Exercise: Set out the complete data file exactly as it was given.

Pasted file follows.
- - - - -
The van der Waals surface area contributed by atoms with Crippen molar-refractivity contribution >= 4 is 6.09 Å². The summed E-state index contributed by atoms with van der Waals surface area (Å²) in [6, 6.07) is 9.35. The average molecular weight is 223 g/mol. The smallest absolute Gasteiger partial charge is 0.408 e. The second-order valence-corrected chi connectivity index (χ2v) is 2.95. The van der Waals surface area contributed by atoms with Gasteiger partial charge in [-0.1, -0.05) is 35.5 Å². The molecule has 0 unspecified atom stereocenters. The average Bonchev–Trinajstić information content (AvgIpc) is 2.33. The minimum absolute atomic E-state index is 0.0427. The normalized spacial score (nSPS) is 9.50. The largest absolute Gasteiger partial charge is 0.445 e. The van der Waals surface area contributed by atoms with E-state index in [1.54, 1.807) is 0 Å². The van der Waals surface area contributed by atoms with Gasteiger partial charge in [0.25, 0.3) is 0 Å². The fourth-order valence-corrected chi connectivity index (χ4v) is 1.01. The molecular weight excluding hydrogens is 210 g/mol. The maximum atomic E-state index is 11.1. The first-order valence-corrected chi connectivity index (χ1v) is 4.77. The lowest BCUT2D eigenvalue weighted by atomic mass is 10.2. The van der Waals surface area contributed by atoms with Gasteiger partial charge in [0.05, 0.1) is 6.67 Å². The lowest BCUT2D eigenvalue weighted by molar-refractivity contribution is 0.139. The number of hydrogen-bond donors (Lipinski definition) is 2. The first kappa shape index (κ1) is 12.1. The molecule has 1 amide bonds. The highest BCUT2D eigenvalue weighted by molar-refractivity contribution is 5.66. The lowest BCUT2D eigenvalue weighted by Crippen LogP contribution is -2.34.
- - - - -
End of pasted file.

The van der Waals surface area contributed by atoms with Crippen molar-refractivity contribution >= 4 is 6.09 Å². The summed E-state index contributed by atoms with van der Waals surface area (Å²) in [6, 6.07) is 9.35. The average molecular weight is 223 g/mol. The smallest absolute Gasteiger partial charge is 0.408 e. The second-order valence-corrected chi connectivity index (χ2v) is 2.95. The van der Waals surface area contributed by atoms with Gasteiger partial charge in [-0.1, -0.05) is 35.5 Å². The molecule has 0 unspecified atom stereocenters. The average Bonchev–Trinajstić information content (AvgIpc) is 2.33. The minimum absolute atomic E-state index is 0.0427. The normalized spacial score (nSPS) is 9.50. The largest absolute Gasteiger partial charge is 0.445 e. The van der Waals surface area contributed by atoms with E-state index in [1.54, 1.807) is 0 Å². The van der Waals surface area contributed by atoms with Gasteiger partial charge in [0.25, 0.3) is 0 Å². The fourth-order valence-corrected chi connectivity index (χ4v) is 1.01. The molecular weight excluding hydrogens is 210 g/mol. The maximum atomic E-state index is 11.1. The first-order valence-corrected chi connectivity index (χ1v) is 4.77. The lowest BCUT2D eigenvalue weighted by atomic mass is 10.2. The van der Waals surface area contributed by atoms with Gasteiger partial charge in [0.05, 0.1) is 6.67 Å². The lowest BCUT2D eigenvalue weighted by molar-refractivity contribution is 0.139. The number of hydrogen-bond donors (Lipinski definition) is 2. The first kappa shape index (κ1) is 12.1. The molecule has 1 amide bonds. The highest BCUT2D eigenvalue weighted by molar-refractivity contribution is 5.66. The lowest BCUT2D eigenvalue weighted by Crippen LogP contribution is -2.34.